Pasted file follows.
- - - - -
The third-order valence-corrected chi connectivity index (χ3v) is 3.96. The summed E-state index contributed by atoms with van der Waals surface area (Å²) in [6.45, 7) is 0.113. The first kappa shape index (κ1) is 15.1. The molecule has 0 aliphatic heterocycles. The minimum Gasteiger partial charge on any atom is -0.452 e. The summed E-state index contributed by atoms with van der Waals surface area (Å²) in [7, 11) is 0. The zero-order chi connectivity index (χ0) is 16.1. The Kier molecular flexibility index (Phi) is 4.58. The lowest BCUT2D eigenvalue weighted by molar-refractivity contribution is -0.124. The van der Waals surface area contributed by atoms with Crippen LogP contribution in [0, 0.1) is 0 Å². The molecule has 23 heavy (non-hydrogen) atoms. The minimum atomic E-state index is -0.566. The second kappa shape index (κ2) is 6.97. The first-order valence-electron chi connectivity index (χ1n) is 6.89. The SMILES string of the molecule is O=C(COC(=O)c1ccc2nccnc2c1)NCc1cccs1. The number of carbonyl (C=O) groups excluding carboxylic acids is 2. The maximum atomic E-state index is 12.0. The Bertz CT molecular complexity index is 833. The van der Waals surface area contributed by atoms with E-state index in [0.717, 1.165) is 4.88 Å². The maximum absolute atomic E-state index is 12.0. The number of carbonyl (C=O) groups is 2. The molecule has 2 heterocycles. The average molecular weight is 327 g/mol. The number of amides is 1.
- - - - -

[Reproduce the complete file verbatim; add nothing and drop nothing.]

The third-order valence-corrected chi connectivity index (χ3v) is 3.96. The summed E-state index contributed by atoms with van der Waals surface area (Å²) in [6.45, 7) is 0.113. The first kappa shape index (κ1) is 15.1. The molecule has 0 aliphatic heterocycles. The minimum Gasteiger partial charge on any atom is -0.452 e. The summed E-state index contributed by atoms with van der Waals surface area (Å²) in [7, 11) is 0. The zero-order chi connectivity index (χ0) is 16.1. The Kier molecular flexibility index (Phi) is 4.58. The lowest BCUT2D eigenvalue weighted by molar-refractivity contribution is -0.124. The van der Waals surface area contributed by atoms with Crippen LogP contribution in [0, 0.1) is 0 Å². The molecule has 23 heavy (non-hydrogen) atoms. The minimum atomic E-state index is -0.566. The second kappa shape index (κ2) is 6.97. The first-order valence-electron chi connectivity index (χ1n) is 6.89. The SMILES string of the molecule is O=C(COC(=O)c1ccc2nccnc2c1)NCc1cccs1. The number of carbonyl (C=O) groups excluding carboxylic acids is 2. The maximum atomic E-state index is 12.0. The Bertz CT molecular complexity index is 833. The van der Waals surface area contributed by atoms with E-state index in [0.717, 1.165) is 4.88 Å². The maximum absolute atomic E-state index is 12.0. The number of carbonyl (C=O) groups is 2. The molecule has 2 heterocycles. The average molecular weight is 327 g/mol. The number of amides is 1.